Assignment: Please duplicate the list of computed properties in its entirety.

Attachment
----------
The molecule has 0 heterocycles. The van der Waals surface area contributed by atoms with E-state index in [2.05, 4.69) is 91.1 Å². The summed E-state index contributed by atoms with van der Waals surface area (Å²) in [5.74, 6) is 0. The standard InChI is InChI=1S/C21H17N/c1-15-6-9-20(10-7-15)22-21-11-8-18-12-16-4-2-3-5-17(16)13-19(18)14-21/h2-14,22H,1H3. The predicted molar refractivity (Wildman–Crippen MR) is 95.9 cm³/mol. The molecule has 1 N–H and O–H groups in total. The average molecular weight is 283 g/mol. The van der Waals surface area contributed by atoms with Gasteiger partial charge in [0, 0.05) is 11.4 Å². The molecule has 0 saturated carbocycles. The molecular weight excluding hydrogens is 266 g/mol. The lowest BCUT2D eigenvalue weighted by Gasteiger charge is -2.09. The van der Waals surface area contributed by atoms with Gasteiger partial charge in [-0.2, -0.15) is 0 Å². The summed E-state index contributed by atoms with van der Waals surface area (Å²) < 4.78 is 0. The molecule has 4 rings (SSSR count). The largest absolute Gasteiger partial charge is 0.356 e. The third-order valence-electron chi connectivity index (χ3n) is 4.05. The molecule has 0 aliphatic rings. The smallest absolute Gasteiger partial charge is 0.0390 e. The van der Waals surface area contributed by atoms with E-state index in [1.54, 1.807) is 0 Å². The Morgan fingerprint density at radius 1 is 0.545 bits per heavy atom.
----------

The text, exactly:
The molecule has 0 heterocycles. The van der Waals surface area contributed by atoms with E-state index in [2.05, 4.69) is 91.1 Å². The summed E-state index contributed by atoms with van der Waals surface area (Å²) in [5.74, 6) is 0. The standard InChI is InChI=1S/C21H17N/c1-15-6-9-20(10-7-15)22-21-11-8-18-12-16-4-2-3-5-17(16)13-19(18)14-21/h2-14,22H,1H3. The predicted molar refractivity (Wildman–Crippen MR) is 95.9 cm³/mol. The molecule has 1 N–H and O–H groups in total. The average molecular weight is 283 g/mol. The van der Waals surface area contributed by atoms with Gasteiger partial charge in [0, 0.05) is 11.4 Å². The molecule has 0 saturated carbocycles. The molecular weight excluding hydrogens is 266 g/mol. The lowest BCUT2D eigenvalue weighted by Gasteiger charge is -2.09. The van der Waals surface area contributed by atoms with Gasteiger partial charge in [-0.2, -0.15) is 0 Å². The summed E-state index contributed by atoms with van der Waals surface area (Å²) < 4.78 is 0. The molecule has 4 rings (SSSR count). The largest absolute Gasteiger partial charge is 0.356 e. The third-order valence-electron chi connectivity index (χ3n) is 4.05. The molecule has 0 aliphatic rings. The smallest absolute Gasteiger partial charge is 0.0390 e. The van der Waals surface area contributed by atoms with E-state index in [1.54, 1.807) is 0 Å². The Morgan fingerprint density at radius 1 is 0.545 bits per heavy atom.